Michael Templeton

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Institute for Global Health Innovation (L Conteh PhD, Prof A Darzi FRCS, P Howitt MA, K Kerr PhD, Prof S Matlin DSc, R Merrifi eld PhD, Prof G-Z Yang PhD), Centre for Environmental Policy (E Wilson MSc), Centre for Health Policy (D King MRCS, M Kulendran MRCS, Prof P C Smith BA), Department of Bioengineering (Prof A M J Bull PhD, Prof R A Malkin PhD, Prof M(More)
The presence of nitrogenous disinfection by-products (N-DBPs), including nitrosamines, cyanogen halides, haloacetonitriles, haloacetamides and halonitromethanes, in drinking water is of concern due to their high genotoxicity and cytotoxicity compared with regulated DBPs. Occurrence of N-DBPs is likely to increase if water sources become impacted by(More)
Pilot-scale tests were performed to reduce the formation of several nitrogenous and carbonaceous disinfection by-products (DBPs) with an integrated ozone and biological activated carbon (O(3)-BAC) treatment process following conventional water treatment processes (coagulation-sedimentation-filtration). Relative to the conventional processes alone, O(3)-BAC(More)
The contribution of two blue-green algae species, Anabaena flos-aquae and Microcystis aeruginosa, to the formation of trihalomethanes (THMs) and haloacetic acids (HAAs) was investigated. The experiments examined the formation potential of these disinfection by-products (DBPs) from both algae cells and extracellular organic matter (EOM) during four algal(More)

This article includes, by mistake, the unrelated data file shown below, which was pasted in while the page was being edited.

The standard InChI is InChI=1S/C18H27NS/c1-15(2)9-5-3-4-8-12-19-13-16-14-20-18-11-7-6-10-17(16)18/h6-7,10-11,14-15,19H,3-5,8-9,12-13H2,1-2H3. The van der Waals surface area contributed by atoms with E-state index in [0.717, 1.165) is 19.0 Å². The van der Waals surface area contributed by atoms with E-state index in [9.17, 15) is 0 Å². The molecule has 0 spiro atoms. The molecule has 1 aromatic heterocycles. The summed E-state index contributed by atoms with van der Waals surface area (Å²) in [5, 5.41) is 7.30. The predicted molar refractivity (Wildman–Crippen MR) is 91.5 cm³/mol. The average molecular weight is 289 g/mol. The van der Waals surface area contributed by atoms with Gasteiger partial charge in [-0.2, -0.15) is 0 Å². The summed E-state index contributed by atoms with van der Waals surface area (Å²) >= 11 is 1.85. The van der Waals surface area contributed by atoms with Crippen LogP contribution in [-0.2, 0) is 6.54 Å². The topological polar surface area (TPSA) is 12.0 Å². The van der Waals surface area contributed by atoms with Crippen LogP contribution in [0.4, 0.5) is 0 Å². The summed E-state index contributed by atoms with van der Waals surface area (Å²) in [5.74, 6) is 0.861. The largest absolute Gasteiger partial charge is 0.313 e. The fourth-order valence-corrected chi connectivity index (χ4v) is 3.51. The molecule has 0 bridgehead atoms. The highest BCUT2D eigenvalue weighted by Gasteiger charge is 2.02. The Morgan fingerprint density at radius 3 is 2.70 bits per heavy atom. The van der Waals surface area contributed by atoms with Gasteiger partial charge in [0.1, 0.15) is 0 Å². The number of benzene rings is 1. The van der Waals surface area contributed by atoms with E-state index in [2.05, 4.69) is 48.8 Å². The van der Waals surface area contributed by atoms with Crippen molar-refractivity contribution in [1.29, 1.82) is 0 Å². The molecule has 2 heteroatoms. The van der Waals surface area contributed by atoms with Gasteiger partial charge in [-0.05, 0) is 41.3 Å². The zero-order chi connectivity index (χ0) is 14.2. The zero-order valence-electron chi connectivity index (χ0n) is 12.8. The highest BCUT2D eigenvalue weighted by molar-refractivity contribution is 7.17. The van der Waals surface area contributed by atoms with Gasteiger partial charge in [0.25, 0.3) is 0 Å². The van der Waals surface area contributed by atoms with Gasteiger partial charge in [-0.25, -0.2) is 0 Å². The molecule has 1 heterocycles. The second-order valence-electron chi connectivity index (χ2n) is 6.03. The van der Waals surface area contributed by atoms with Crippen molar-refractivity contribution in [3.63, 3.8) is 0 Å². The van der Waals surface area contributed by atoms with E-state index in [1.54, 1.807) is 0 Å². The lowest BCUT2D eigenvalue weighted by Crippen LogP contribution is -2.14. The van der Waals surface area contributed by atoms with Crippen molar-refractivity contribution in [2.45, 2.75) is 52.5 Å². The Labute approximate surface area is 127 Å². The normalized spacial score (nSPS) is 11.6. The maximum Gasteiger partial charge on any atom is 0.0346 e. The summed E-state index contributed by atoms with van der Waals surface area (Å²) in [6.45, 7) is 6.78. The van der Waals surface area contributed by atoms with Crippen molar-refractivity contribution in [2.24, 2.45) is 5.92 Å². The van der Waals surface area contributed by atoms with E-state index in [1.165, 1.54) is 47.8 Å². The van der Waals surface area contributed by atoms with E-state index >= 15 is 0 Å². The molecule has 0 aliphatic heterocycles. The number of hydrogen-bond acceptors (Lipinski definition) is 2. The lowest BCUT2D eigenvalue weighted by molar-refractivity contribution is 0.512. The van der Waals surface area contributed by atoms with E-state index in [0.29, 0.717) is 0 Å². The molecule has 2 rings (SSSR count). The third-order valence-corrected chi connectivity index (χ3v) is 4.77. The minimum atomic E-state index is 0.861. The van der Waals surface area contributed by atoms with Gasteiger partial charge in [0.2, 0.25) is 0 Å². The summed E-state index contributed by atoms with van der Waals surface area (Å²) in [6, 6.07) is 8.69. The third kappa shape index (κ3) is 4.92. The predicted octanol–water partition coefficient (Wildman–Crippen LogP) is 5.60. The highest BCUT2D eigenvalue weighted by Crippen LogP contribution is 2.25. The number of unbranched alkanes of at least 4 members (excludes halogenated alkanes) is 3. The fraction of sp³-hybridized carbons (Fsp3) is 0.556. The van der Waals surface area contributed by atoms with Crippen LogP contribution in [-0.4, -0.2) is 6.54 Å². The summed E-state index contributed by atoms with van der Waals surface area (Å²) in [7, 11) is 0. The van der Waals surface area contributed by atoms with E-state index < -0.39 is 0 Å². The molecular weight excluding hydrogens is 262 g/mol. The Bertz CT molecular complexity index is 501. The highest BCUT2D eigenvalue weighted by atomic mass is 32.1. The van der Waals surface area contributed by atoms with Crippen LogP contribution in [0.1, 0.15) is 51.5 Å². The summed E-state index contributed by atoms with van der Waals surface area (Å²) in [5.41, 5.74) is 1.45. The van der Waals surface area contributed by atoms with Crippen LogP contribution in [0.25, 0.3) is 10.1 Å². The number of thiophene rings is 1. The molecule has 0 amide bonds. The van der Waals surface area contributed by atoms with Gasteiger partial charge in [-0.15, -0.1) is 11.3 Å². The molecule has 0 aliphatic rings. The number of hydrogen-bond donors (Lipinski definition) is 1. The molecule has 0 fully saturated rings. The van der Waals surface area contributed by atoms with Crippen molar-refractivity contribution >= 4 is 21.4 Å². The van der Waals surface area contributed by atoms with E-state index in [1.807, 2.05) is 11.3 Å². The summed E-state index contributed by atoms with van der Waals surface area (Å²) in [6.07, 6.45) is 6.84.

BACKGROUND Safe drinking water is essential for well-being. Although microbiological contamination remains the largest cause of water-related morbidity and mortality globally, chemicals in water supplies may also cause disease, and evidence of the human health consequences is limited or lacking for many of them. OBJECTIVES We aimed to summarize the state(More)
The formation of regulated and emerging halogenated carbonaceous (C-) and nitrogenous disinfection by-products (N-DBPs) from the chlor(am)ination and UV irradiation of tyrosine (Tyr) was investigated. Increased chlorine contact time and/or Cl(2)/Tyr ratio increased the formation of most C-DBPs, with the exception of 4-chlorophenol, dichloroacetonitrile, and(More)
Schistosomiasis is a disease caused by infection with blood flukes of the genus Schistosoma. Transmission of, and exposure to, the parasite result from faecal or urinary contamination of freshwater containing intermediate host snails, and dermal contact with the same water. The World Health Assembly resolution 65.21 from May 2012 urges member states to(More)
During drinking water treatment aqueous chlorine and bromine compete to react with natural organic matter (NOM). Among the products of these reactions are potentially harmful halogenated disinfection by-products, notably four trihalomethanes (THM4) and nine haloacetic acids (HAAs). Previous research has concentrated on the role of bromide in chlorination(More)
In this study we quantified the concentrations of nine haloacetamides (HAcAms) and nine halomethanes (HMs) in the final waters of five drinking water treatment plants (DWTPs) that use either chlorination or chloramination for disinfection and evaluated the toxicity of dichloroacetamide (DCAcAm) and dichloromethane (DCM) in normal rat kidney (NRK) cells(More)
AIMS To investigate the impact of aquatic humic matter on the inactivation of Escherichia coli and Bacillus subtilis by ultraviolet (UV) light. METHODS AND RESULTS A bench-scale study investigated the potential for Aldrich((R)) humic acid (AHA) and Suwannee River natural organic matter (SR-NOM) to coat the surface of E. coli and B. subtilis and offer(More)